drawbacks of Mag Chloride
Magnesium chloride-based fire retardants have serious drawbacks
A magnesium chloride-based fire retardant is going through qualification testing to be considered for addition to the US Forest Service Qualified Product List (QPL). The retardant is being considered despite numerous reports on the damaging effects of using magnesium chloride – to aircraft, the environment, and people.
Before magnesium chloride is approved for use on federal and state lands, it’s important to know the facts.
Magnesium Chloride is NOT Safe for the Environment
- Colorado State University reports that once mag chloride enters a tree’s water conducting system, it accumulates in the margins of leaves or needles, which can potentially lead to the death of the tree.
- Chloride is toxic to aquatic life even in low concentrations. It can inhibit aquatic species’ growth and reproduction, and impact food sources.
- The Minnesota Pollution Control Agency tested magnesium chloride as a road salt. They found it was highly corrosive to cement and introduced heavy metal contamination to water quality and aquatic life.
- The Iowa Department of Transportation funded a study on the impact deicer had on its roads, and found that “Magnesium solutions are especially damaging and …decreases service life of concrete.”
Stanford research shows that phosphate-based fire retardants do not alter soil chemistry beyond typical topsoil compositions and are suitable for wildfire prevention. There is no data available for the long-term effects of dropping magnesium chloride-based long-term fire retardant on our forests, but with what we already know, is it worth the risk?
Magnesium Chloride is Not Safe for Aircraft or People
- Companies that produce chemicals are required to create a Safety Data Sheet (SDS) to inform customers of the potential human contact hazards associated with the product. Information included in the magnesium chloride-based fire retardant SDS says it: “May cause skin irritation.” “May cause eye irritation.” “Contains components suspected of causing cancer.” First aid measure regarding contact with eyes states: “If in eyes: Immediately flush eyes with water for several minutes, remove contacts if wearing, and then continue to rinse with water for at least 15 minutes, occasionally lifting the upper and lower eyelids. Get medical attention without delay.”
The SDS also states that combustion may generate hydrogen chloride. Exposure to hydrogen chloride can result in corrosive damage to the eyes, skin and respiratory tissues, as well as pulmonary edema and even death, in extreme cases.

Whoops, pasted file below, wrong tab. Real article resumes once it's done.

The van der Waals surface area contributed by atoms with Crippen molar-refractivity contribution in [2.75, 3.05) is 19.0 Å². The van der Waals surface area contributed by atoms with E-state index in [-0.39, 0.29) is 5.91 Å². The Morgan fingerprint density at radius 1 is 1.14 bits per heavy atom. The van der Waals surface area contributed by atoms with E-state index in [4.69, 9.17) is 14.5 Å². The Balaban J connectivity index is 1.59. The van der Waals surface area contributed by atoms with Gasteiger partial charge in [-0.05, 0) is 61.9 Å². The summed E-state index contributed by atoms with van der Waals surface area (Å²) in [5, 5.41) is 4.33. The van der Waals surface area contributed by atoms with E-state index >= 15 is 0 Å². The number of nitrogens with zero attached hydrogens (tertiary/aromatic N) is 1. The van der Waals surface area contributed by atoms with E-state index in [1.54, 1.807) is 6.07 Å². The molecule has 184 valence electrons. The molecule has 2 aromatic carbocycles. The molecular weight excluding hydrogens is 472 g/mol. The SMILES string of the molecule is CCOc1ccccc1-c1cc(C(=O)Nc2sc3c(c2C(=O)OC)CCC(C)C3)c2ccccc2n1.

- The US Environmental Protection Agency has banned the use of magnesium chloride as a deicing agent in and around aircraft. In its report on deicing operations, the EPA states, “Salts, including magnesium chloride … are not approved for use in aircraft operational areas because they are corrosive to aircraft.”
- An Airport Advisory from the FAA notes that while chloride chemicals are effective for deicing, “These chemicals are known to be corrosive to aircraft and therefore are prohibited for use on aircraft operational areas.”
- Lead components on an aircraft are susceptible to severe corrosion from exposure to magnesium chloride.
- Airports use potassium acetate as a deicer at a cost of $7/gallon, compared to 60-to-70 cents a gallon for magnesium chloride – so they are spending 10x as much for deicer to avoid mag chloride corrosion.
PHOS-CHEK® meets all USFS corrosion requirements and does not contain any carcinogens. The USFS estimates that wildland firefighters will be covered with retardant twice a year, up to 10 hours at a time. With what we know about magnesium chloride, is it worth the risk to add it to the QPL?
The corrosive impact of magnesium chloride on aircraft as highlighted in this section can lead to loss of structural integrity and potentially catastrophic failure. Fire retardant that is loaded on an airplane will, at some point, come into contact with almost every part of that plane, especially metal surfaces like aluminum alloys, that are most susceptible to corrosion. Sidelining the limited number of planes and helicopters available to fight wildfires can lead to critical delays that impact the safety of firefighters on the ground and the public.
With everything we know about the dangers of magnesium chloride, and with many environmental and safety risks still untested, is it worth the risk to approve it for use as a fire retardant on all public lands?